Including systems with man or horse power, and tracks or guides made of stone or wood, the history of rail transport dates back as far as the ancient Greeks.
Wagonways were relatively common in Europe (typically in mining) from about 1500 through 1800. Mechanised rail transport systems first appeared in England in the 1820s. These systems, which made use of the steam locomotive, were critical to the Industrial Revolution and to the development of export economies across the world. They have remained the primary form of land transport ever since for most of the world.
Wagonways and tramways
Reduction in friction was one of the major reasons for the success of railroads compared to wagons. This was demonstrated on an iron plate-covered wooden tramway in 1805 at Croydon in England.
The earliest evidence found so far of a wagonway, a predecessor of the railway, is of the 6 to 8.5km long Diolkos wagonway, which transported boats across the Isthmus of Corinth in Greece from around 600 BC. Wheeled vehicles pulled by men and animals ran in grooves in limestone, which provided the track element, preventing the wagons from leaving the intended route. The Diolkos was in use for over 650 years, until at least the 1st century AD. The first horse-drawn wagonways also appeared in ancient Greece, with others to be found on Malta and various parts of the Roman Empire, using cut-stone tracks. They fell into disuse as the Roman Empire collapsed.
It is also commonly referred to as train transport. In contrast to road transport, where vehicles run on a prepared flat surface, rail vehicles are also directionally guided by the tracks on which they run. Track usually consists of steel rails, installed on ties (sleepers) and ballast, on which the rolling stock, usually fitted with metal wheels, moves. Other variations are also possible, such as slab track where the rails are fastened to a concrete foundation resting on a prepared subsurface.
Rolling stock in railway transport systems generally has lower frictional resistance when compared with highway vehicles and the passenger and freight cars (carriages and wagons) can be coupled into longer trains. The operation is carried out by a railway company, providing transport between train stations or freight customer facilities. Power is provided by locomotives which either draw electric power from a railway electrification system or produce their own power, usually by diesel engines. Most tracks are accompanied by a signalling system. Railways are a safe land transport system when compared to other forms of transport. Railway transport is capable of high levels of passenger and cargo utilization and energy efficiency, but is often less flexible and more capital-intensive than highway transport is, when lower traffic levels are considered.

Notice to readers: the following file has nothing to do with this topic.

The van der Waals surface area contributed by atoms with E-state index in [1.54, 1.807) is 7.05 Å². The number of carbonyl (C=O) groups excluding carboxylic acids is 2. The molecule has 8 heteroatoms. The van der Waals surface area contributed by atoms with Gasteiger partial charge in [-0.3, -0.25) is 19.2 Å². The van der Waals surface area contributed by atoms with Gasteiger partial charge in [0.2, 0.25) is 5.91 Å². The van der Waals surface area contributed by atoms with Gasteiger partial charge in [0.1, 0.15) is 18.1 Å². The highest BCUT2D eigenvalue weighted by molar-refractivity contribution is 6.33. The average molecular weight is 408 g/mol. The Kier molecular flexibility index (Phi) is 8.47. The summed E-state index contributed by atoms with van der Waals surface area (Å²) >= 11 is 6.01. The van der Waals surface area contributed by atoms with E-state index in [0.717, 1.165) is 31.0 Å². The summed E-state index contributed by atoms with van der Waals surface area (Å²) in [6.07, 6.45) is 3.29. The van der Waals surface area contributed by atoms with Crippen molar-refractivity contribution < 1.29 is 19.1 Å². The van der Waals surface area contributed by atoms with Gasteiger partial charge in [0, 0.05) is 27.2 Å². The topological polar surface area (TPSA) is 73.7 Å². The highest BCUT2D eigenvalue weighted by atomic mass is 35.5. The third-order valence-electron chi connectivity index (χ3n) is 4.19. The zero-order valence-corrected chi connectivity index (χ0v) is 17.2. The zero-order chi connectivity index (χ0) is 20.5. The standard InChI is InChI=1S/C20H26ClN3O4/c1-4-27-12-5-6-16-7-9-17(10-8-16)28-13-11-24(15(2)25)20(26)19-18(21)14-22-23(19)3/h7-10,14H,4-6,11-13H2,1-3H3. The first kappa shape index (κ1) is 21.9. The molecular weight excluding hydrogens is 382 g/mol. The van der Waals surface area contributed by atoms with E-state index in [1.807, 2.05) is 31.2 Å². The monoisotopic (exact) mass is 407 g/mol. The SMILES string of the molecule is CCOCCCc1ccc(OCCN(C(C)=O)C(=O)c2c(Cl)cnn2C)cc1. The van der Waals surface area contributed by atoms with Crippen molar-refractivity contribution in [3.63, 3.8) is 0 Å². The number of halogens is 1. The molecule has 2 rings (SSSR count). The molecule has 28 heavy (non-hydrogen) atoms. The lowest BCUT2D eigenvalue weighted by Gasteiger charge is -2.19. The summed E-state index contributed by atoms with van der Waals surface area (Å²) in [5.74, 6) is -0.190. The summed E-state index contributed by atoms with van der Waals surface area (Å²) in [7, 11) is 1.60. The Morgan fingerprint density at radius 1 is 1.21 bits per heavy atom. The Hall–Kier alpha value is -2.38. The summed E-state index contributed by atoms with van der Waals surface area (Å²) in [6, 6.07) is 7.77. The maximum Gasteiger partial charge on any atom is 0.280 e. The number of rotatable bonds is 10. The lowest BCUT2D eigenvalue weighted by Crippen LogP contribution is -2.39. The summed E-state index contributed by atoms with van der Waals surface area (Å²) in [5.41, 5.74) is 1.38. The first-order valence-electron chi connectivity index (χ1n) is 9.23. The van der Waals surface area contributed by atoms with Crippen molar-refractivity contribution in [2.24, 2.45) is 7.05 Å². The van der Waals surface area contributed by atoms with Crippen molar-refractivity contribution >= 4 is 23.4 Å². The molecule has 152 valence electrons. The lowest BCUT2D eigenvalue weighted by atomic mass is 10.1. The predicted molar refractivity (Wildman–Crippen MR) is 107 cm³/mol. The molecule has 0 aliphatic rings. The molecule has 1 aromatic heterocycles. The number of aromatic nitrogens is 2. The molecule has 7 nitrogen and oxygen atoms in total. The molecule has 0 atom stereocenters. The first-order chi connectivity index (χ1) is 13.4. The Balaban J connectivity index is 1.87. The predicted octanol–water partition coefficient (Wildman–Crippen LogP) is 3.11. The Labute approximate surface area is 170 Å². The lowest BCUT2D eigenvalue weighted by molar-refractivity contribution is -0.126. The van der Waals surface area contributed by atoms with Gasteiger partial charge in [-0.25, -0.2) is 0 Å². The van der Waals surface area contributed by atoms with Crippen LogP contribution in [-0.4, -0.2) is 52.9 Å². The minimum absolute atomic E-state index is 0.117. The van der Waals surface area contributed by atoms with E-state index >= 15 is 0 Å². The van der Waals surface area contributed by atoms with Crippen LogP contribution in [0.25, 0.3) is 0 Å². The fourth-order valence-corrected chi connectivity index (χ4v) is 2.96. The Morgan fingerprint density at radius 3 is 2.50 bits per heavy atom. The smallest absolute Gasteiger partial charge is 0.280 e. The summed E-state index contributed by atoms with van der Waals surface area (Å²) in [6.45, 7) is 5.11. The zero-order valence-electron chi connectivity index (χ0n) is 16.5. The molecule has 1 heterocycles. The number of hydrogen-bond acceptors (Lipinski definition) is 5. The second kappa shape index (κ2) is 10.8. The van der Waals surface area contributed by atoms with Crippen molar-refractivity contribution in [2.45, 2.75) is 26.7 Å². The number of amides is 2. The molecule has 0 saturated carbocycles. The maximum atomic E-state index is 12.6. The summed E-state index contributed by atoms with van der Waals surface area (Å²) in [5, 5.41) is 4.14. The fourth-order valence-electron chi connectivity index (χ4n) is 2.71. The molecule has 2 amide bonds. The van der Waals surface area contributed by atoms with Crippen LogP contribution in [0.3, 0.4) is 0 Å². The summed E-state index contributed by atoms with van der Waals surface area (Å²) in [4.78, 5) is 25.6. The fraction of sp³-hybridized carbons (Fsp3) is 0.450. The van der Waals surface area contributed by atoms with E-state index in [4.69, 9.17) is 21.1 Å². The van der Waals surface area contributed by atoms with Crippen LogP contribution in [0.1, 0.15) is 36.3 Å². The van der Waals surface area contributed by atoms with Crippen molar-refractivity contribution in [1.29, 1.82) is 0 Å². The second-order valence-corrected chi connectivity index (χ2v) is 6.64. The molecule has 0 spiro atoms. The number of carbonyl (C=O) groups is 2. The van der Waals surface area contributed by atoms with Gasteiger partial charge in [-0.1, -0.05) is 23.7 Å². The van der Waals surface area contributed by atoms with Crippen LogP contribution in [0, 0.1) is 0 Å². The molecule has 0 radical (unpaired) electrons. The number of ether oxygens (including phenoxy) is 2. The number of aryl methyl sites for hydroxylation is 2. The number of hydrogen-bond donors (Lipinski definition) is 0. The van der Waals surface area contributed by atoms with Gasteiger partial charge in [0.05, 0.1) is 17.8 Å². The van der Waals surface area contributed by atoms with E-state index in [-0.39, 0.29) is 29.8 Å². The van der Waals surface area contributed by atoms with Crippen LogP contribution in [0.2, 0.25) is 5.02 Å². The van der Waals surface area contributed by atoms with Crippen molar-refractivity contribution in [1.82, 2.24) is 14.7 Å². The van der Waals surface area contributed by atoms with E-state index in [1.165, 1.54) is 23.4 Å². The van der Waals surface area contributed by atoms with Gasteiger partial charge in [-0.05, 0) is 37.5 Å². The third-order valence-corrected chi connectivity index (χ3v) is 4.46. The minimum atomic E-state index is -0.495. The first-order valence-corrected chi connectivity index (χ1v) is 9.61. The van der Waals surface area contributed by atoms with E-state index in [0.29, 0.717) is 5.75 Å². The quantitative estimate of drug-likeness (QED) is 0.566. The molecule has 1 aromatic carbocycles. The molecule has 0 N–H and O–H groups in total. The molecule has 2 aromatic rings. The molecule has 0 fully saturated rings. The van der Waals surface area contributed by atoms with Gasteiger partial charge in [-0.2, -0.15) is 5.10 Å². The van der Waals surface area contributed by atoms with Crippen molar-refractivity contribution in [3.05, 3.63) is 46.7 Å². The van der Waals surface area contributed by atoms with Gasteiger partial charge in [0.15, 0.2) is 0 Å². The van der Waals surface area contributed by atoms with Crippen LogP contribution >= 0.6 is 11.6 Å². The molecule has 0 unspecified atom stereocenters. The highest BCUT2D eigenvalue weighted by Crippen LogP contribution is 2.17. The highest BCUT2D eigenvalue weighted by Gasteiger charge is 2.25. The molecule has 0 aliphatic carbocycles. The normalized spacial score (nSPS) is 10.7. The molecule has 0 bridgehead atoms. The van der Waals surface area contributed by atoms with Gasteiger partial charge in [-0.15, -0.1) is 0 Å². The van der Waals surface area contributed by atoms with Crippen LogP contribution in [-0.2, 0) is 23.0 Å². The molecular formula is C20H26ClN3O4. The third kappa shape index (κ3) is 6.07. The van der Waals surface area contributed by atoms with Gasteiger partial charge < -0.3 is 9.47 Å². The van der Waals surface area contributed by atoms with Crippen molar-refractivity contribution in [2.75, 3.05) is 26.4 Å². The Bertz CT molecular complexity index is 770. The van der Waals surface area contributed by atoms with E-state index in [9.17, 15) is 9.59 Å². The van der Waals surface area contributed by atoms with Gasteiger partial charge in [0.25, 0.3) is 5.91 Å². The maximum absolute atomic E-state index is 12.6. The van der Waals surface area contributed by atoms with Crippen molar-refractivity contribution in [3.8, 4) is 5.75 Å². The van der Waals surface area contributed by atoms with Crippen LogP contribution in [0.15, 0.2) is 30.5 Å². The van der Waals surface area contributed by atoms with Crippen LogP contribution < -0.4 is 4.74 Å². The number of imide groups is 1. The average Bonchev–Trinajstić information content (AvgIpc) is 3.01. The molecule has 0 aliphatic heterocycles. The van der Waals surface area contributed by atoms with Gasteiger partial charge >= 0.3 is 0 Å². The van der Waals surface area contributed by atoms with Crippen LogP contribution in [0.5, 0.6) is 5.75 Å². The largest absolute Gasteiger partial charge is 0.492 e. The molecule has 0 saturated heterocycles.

Those who cannot remember the past are condemned to repeat it.
History (from Greekἱστορία, historia, meaning "inquiry, knowledge acquired by investigation") is the study of the past, particularly how it relates to humans. It is an umbrella term that relates to past events as well as the memory, discovery, collection, organization, presentation, and interpretation of information about these events. Scholars who write about history are called historians. Events occurring prior to written record are considered prehistory.
History can also refer to the academic discipline which uses a narrative to examine and analyse a sequence of past events, and objectively determine the patterns of cause and effect that determine them. Historians sometimes debate the nature of history and its usefulness by discussing the study of the discipline as an end in itself and as a way of providing "perspective" on the problems of the present.
Stories common to a particular culture, but not supported by external sources (such as the tales surrounding King Arthur), are usually classified as cultural heritage or legends, because they do not show the "disinterested investigation" required of the discipline of history.Herodotus, a 5th-century BC Greek historian is considered within the Western tradition to be the "father of history", and, along with his contemporary Thucydides, helped form the foundations for the modern study of human history. Their works continue to be read today, and the gap between the culture-focused Herodotus and the military-focused Thucydides remains a point of contention or approach in modern historical writing. In Asia, a state chronicle, the Spring and Autumn Annals was known to be compiled from as early as 722 BC although only 2nd century BC texts survived.
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